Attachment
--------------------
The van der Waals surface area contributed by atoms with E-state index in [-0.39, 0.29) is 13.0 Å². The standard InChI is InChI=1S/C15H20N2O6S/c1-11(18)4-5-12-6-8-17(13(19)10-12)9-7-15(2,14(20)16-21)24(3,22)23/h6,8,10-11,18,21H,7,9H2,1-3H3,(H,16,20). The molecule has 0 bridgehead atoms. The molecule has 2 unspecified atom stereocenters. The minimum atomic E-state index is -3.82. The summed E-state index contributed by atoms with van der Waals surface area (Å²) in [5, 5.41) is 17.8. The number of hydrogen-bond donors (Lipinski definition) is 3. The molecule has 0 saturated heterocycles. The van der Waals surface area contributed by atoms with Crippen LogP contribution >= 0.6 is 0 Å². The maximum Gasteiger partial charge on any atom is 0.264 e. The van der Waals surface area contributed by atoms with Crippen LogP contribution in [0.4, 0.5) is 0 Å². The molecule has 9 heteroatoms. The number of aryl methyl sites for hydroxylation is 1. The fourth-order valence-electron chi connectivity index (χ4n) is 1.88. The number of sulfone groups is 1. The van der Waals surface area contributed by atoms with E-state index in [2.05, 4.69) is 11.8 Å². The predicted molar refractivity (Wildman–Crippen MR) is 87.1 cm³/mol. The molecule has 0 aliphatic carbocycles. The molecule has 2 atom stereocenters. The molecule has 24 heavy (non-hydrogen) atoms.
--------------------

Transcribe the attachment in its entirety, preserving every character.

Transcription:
The van der Waals surface area contributed by atoms with E-state index in [-0.39, 0.29) is 13.0 Å². The standard InChI is InChI=1S/C15H20N2O6S/c1-11(18)4-5-12-6-8-17(13(19)10-12)9-7-15(2,14(20)16-21)24(3,22)23/h6,8,10-11,18,21H,7,9H2,1-3H3,(H,16,20). The molecule has 0 bridgehead atoms. The molecule has 2 unspecified atom stereocenters. The minimum atomic E-state index is -3.82. The summed E-state index contributed by atoms with van der Waals surface area (Å²) in [5, 5.41) is 17.8. The number of hydrogen-bond donors (Lipinski definition) is 3. The molecule has 0 saturated heterocycles. The van der Waals surface area contributed by atoms with Crippen LogP contribution >= 0.6 is 0 Å². The maximum Gasteiger partial charge on any atom is 0.264 e. The van der Waals surface area contributed by atoms with Crippen LogP contribution in [0.4, 0.5) is 0 Å². The molecule has 9 heteroatoms. The number of aryl methyl sites for hydroxylation is 1. The fourth-order valence-electron chi connectivity index (χ4n) is 1.88. The number of sulfone groups is 1. The van der Waals surface area contributed by atoms with E-state index in [2.05, 4.69) is 11.8 Å². The predicted molar refractivity (Wildman–Crippen MR) is 87.1 cm³/mol. The molecule has 0 aliphatic carbocycles. The molecule has 2 atom stereocenters. The molecule has 24 heavy (non-hydrogen) atoms.